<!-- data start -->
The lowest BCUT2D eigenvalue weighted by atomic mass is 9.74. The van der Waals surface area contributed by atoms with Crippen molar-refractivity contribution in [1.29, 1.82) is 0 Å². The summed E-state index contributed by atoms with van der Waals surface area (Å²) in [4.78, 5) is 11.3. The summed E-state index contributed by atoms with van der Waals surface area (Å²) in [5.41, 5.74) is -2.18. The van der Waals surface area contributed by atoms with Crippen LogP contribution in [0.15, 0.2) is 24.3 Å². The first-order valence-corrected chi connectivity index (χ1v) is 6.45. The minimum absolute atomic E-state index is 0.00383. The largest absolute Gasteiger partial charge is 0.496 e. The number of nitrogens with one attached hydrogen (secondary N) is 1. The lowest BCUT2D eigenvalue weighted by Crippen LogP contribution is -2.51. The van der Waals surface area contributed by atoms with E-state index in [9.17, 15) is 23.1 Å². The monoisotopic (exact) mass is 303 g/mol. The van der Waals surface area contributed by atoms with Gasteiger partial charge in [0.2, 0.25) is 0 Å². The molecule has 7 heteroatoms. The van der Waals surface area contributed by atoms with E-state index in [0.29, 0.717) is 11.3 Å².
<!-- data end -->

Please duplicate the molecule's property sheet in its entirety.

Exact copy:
The lowest BCUT2D eigenvalue weighted by atomic mass is 9.74. The van der Waals surface area contributed by atoms with Crippen molar-refractivity contribution in [1.29, 1.82) is 0 Å². The summed E-state index contributed by atoms with van der Waals surface area (Å²) in [4.78, 5) is 11.3. The summed E-state index contributed by atoms with van der Waals surface area (Å²) in [5.41, 5.74) is -2.18. The van der Waals surface area contributed by atoms with Crippen LogP contribution in [0.15, 0.2) is 24.3 Å². The first-order valence-corrected chi connectivity index (χ1v) is 6.45. The minimum absolute atomic E-state index is 0.00383. The largest absolute Gasteiger partial charge is 0.496 e. The number of nitrogens with one attached hydrogen (secondary N) is 1. The lowest BCUT2D eigenvalue weighted by Crippen LogP contribution is -2.51. The van der Waals surface area contributed by atoms with E-state index in [9.17, 15) is 23.1 Å². The monoisotopic (exact) mass is 303 g/mol. The van der Waals surface area contributed by atoms with Gasteiger partial charge in [0.2, 0.25) is 0 Å². The molecule has 7 heteroatoms. The van der Waals surface area contributed by atoms with E-state index in [0.29, 0.717) is 11.3 Å².